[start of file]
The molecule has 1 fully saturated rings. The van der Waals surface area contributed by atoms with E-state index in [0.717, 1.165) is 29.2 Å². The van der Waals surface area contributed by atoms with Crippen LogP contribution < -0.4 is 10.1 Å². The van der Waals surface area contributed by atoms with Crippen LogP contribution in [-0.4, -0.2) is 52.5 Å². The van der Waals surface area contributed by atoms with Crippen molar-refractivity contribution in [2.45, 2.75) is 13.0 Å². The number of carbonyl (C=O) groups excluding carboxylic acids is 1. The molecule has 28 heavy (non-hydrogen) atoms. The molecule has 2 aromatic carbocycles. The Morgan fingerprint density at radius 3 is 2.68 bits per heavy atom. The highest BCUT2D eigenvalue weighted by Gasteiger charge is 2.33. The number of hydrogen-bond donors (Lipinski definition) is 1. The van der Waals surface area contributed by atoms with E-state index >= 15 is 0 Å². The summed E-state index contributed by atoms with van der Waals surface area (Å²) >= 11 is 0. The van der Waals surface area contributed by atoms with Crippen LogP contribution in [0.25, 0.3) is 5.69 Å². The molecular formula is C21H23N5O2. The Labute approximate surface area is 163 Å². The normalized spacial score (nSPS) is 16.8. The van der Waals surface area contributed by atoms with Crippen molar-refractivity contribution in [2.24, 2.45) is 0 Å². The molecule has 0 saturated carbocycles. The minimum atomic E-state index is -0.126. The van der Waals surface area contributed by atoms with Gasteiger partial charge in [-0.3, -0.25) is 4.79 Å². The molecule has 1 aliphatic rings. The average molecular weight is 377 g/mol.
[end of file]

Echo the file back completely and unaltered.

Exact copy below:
The molecule has 1 fully saturated rings. The van der Waals surface area contributed by atoms with E-state index in [0.717, 1.165) is 29.2 Å². The van der Waals surface area contributed by atoms with Crippen LogP contribution < -0.4 is 10.1 Å². The van der Waals surface area contributed by atoms with Crippen LogP contribution in [-0.4, -0.2) is 52.5 Å². The van der Waals surface area contributed by atoms with Crippen molar-refractivity contribution in [2.45, 2.75) is 13.0 Å². The number of carbonyl (C=O) groups excluding carboxylic acids is 1. The molecule has 28 heavy (non-hydrogen) atoms. The molecule has 2 aromatic carbocycles. The Morgan fingerprint density at radius 3 is 2.68 bits per heavy atom. The highest BCUT2D eigenvalue weighted by Gasteiger charge is 2.33. The number of hydrogen-bond donors (Lipinski definition) is 1. The van der Waals surface area contributed by atoms with E-state index >= 15 is 0 Å². The summed E-state index contributed by atoms with van der Waals surface area (Å²) >= 11 is 0. The van der Waals surface area contributed by atoms with Crippen LogP contribution in [0.25, 0.3) is 5.69 Å². The molecular formula is C21H23N5O2. The Labute approximate surface area is 163 Å². The normalized spacial score (nSPS) is 16.8. The van der Waals surface area contributed by atoms with Crippen molar-refractivity contribution in [2.24, 2.45) is 0 Å². The molecule has 0 saturated carbocycles. The minimum atomic E-state index is -0.126. The van der Waals surface area contributed by atoms with Gasteiger partial charge in [-0.3, -0.25) is 4.79 Å². The molecule has 1 aliphatic rings. The average molecular weight is 377 g/mol.